- Segment consumers
The first step is to identify the clients or people who will consume data and decide how they will gain value for them. The customers can then be grouped based on their organization levels and the measures that fit their responsibilities. For instance, CEOs and boards require a different type of data than operations staff. The operational staff, such as the frontline workers, need feedback about performance and patients feedback. On the other hand, senior management needs granular information that helps them make decisions. Such information is crucial in running the organization.
- Establish how you can use data to create value
Another step is determining how an organization can create value for every level of customers. This means going beyond providing data dump for any customer. The process involves selecting your key performance indicator (KPI) or metrics and data format that will be used to track performance, know your status, track your trend and identify priorities. Other aspects include investigating variation, setting goals, taking action with your data and staying consistent in reporting outcomes.
- Integrate data for the generation of insights
Healthcare leaders are problem solvers in a healthcare institutions. This is achieved by assessing data to identify whether the organization is doing well. It is followed by immediately creating an action plan. Before doing this, it is crucial to ensure that there are enough insights about it. A hospital that concentrates on staff engagement may need to improve engagement in the emergency department after gathering data and noticing staff response. There is also a need to integrate data within each category to ensure quality performance and identify areas that need improvement. Data must be integrated across all quality performance categories within a patient care setting.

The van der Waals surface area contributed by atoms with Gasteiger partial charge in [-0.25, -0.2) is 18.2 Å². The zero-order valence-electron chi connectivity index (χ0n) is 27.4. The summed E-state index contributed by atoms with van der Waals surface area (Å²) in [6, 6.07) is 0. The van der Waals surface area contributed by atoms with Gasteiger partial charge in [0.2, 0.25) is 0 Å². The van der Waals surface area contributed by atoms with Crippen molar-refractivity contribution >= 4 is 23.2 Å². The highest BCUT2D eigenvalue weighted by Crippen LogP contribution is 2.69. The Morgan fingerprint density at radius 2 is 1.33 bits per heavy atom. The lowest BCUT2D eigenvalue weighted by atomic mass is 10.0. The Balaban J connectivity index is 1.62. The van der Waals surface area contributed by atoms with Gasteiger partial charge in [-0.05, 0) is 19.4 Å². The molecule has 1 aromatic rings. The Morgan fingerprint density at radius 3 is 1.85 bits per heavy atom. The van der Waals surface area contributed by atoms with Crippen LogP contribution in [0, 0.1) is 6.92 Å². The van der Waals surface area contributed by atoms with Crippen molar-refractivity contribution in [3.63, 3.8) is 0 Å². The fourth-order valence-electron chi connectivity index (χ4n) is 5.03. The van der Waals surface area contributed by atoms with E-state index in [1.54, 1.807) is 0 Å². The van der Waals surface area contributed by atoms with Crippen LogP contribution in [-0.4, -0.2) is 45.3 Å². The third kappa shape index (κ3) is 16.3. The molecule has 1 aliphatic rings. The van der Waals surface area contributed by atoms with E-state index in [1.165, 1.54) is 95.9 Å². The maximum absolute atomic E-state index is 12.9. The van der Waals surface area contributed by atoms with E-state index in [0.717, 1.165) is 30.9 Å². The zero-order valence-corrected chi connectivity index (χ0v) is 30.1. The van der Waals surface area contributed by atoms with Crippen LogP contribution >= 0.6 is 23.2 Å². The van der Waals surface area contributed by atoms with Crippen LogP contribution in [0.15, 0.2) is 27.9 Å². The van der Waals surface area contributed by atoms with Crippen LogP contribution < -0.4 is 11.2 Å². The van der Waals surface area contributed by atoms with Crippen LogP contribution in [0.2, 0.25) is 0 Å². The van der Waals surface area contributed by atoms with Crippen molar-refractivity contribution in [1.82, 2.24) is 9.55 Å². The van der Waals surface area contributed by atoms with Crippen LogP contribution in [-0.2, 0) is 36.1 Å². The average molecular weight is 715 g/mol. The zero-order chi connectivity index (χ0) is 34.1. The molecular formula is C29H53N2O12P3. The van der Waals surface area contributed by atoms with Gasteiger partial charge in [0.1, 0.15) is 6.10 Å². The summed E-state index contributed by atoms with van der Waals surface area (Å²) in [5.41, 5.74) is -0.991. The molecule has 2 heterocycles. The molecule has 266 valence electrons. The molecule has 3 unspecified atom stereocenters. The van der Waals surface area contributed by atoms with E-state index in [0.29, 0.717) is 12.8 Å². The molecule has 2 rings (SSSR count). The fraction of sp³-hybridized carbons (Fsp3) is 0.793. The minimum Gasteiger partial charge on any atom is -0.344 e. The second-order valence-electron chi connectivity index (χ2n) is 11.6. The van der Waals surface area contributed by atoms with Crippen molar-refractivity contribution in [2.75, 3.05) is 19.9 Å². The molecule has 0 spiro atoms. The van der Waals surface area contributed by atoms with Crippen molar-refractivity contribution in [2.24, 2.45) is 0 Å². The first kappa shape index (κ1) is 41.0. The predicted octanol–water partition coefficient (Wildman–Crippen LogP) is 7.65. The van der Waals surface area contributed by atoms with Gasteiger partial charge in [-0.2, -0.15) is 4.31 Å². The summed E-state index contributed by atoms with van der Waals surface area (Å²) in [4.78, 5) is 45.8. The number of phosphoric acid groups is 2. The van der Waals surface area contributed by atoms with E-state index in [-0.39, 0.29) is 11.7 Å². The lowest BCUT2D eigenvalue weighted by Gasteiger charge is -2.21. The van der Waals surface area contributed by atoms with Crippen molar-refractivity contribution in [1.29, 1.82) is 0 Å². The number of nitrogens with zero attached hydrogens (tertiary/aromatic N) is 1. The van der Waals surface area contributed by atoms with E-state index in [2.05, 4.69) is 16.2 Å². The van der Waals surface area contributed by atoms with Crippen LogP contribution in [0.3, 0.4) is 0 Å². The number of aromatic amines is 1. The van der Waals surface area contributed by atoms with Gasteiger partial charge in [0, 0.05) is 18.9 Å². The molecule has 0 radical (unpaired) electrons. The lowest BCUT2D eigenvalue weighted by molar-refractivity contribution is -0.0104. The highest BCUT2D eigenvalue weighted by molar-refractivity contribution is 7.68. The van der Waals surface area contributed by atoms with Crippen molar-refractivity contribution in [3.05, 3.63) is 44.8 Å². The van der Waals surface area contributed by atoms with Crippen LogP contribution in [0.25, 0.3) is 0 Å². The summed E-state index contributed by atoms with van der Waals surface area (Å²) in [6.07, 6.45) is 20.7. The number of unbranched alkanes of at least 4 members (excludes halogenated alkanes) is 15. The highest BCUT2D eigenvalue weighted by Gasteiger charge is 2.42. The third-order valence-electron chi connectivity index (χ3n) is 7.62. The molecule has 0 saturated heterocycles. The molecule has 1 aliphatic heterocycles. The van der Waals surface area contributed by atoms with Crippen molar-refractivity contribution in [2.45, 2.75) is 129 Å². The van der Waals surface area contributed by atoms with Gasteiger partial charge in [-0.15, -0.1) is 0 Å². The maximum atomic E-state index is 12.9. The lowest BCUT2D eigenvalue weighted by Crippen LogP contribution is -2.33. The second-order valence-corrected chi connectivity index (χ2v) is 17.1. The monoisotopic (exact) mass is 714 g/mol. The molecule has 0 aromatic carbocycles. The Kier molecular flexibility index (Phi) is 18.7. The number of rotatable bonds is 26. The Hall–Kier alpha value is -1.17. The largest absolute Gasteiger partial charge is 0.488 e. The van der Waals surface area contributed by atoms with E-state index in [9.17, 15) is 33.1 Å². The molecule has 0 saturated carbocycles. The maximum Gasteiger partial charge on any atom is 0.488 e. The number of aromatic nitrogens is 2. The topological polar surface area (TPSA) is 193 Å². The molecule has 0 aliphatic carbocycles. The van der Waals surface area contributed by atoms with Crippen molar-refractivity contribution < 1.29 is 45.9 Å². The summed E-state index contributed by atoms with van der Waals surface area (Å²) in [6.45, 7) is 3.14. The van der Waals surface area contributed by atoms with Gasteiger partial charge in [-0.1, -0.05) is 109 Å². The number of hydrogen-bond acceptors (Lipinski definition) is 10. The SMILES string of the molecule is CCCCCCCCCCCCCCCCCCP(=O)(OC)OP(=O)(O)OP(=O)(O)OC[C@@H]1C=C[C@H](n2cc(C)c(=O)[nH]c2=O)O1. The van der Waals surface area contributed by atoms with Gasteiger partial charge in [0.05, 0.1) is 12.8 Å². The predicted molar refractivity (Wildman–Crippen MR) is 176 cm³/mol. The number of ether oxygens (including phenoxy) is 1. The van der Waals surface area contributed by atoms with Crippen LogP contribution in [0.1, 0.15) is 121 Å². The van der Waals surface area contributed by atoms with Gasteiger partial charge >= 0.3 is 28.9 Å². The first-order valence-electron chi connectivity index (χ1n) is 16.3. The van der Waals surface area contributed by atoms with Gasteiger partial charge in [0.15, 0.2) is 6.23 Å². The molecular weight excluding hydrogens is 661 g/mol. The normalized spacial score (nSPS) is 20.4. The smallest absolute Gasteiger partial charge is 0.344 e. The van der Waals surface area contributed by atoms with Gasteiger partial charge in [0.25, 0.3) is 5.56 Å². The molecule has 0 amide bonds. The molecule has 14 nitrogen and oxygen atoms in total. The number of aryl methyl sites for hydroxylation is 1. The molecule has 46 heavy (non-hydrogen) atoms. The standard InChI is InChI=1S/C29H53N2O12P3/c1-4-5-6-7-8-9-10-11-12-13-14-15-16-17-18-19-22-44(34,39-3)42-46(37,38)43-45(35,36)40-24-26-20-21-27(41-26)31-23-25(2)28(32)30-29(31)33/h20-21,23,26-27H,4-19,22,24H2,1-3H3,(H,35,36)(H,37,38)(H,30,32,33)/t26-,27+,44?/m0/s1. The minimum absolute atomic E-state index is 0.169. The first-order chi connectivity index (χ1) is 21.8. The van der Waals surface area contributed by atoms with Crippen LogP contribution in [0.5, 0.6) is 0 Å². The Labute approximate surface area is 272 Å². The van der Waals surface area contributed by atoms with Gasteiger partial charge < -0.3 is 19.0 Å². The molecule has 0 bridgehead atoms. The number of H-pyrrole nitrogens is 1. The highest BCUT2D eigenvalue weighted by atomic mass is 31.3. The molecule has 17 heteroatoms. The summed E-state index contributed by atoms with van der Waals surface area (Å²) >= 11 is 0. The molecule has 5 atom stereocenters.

- Establish priorities
This step aims to identify priorities so that the board and the management at every level can consider areas to focus on. Doing so allows a healthcare institution to acknowledge that not all issues need the same focus or are equally important to the organization. Rather, some areas should attract more attention than others. This calls for a data strategy that does not address everything at once but focuses on issues based on their order of importance. Identify the priorities that are relevant to key analysis units. Follow this by uncovering key performance drivers for locations and establishing measures to be influenced.
- Give information in an accessible format
Information is not helpful if it cannot be accessed in the right format. Therefore, while boards and CEOs are looking for the reports and coding highlighting the strengths and problems, senior managers must additionally look for figures and trendlines that reveal the recent results that reflect if there has been an improvement in performance or otherwise. Graphic displays of real-time data are necessary for frontline managers to identify problems as they emerge.